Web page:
Asbestos in schools – does it pose a danger?
Posted: 4th Sep 18 5:00 PM
Do you know if there is asbestos in your child’s school? Do you know where it is, and if it could be a danger?
The National Education Union (NEU – formerly the National Union of Teachers) has raised concerns about a “ticking time-bomb” in school buildings.
What is being done to protect teachers and pupils?
The dangers of asbestos have been well documented in recent years. The material was fully banned across the UK in 1999, but prior to this was regularly used in construction and industry, including the construction of many schools built between the 1950s and 1980s.
According to the NEU, more than 200 teachers have died in the UK since 2001 from mesothelioma, an asbestos-related cancer that affects the linings of the lungs and abdomen (called the pleura and peritoneum, respectively).
It is also believed that for every teacher death, nine pupils are likely to also die from an asbestos-related disease.
Mesothelioma is only known to be caused by the inhalation of asbestos dust and fibres, and the cancer usually takes 10 – 50 years to develop after exposure.
Government research has found that children exposed to asbestos are five times more likely to develop mesothelioma than adults exposed when they are 30.
Despite the risks, schools have no legal obligation to tell parents if their premises contain asbestos.
The Health & Safety Executive has stated that, if properly managed, asbestos presents a “low risk” to people in school buildings as long as it is not disturbed.
But campaigners point out that asbestos lurking in ceilings, walls and pipework could easily be disturbed by a desk or chair knocking against it.
Research by the BBC has found that over half of schools in the North West are known to contain asbestos, but local authorities do not know if another 44% of schools also contain the dangerous material.
The cost is worth paying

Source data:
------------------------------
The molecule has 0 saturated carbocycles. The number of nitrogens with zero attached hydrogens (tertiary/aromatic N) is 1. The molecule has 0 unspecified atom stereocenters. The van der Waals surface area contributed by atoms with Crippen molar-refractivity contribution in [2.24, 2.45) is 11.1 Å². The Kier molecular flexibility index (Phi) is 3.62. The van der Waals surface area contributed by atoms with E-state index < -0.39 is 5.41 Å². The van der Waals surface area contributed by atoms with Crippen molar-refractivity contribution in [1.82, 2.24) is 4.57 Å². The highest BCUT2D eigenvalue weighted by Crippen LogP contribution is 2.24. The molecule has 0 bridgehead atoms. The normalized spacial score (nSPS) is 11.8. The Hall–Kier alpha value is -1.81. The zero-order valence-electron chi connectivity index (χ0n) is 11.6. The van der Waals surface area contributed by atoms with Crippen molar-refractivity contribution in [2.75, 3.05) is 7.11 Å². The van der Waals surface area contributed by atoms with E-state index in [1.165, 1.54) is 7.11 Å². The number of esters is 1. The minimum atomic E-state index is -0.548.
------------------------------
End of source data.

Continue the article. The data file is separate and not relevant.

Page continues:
Peter Middleman is a representative of the NEU in the North West.
He has said: “If you start from a position that asbestos causes cancer in children, or children who are exposed to asbestos go on to get cancer in later life, then your starting position needs to be that it’s removed as a priority.
“They’re paying £7bn to renovate the House of Commons, another £150m to renovate the Royal Palaces. It would take £13bn to get schools up to a satisfactory standard without removing asbestos.
“It’ll cost more to do it properly but we think it’s worth paying. The powers that be have an obligation to ensure this isn’t a ticking time-bomb.”
A survey made by the NEU in 2017, then the NUT, found that only 46% of teachers had been told if their school contained asbestos.
Mr Middleman said he acknowledged schools are under financial pressure, but said that “knowledge is power.”
“If we know where the incidents are likely to take place, we know where the asbestos is, then we can manage that.”
Health and safety requirements
The Health & Safety Executive requires all employers to notify them if asbestos is released and “sufficient to cause potential damage to the health of any person”.
They have received an average of 40 reports from schools each year for the past 5 years.
The government has said it has invested £5.6 billion in the maintenance of school buildings since 2015, which could have been used to fund the removal of asbestos.
A spokesperson for the government said: “We expect all local authorities and academy trusts to have robust plans in place to safely manage asbestos in buildings, and provide detailed guidance for them on doing so.
“We have also recently launched the new Asbestos Management Assurance Process to make sure they are following these requirements.”
A government report last year warned that one in five schools did not comply with safety procedures on asbestos.
If you or a loved one is ever diagnosed with mesothelioma or another asbestos-related condition, or you are worried about asbestos exposure, don’t hesitate to get in touch with the National Asbestos Helpline. We’re here to help you with advice about your condition and can also advise on any benefits and/ or compensation you might be entitled to. Call us on Freephone 0800 043 6635, or email firstname.lastname@example.org.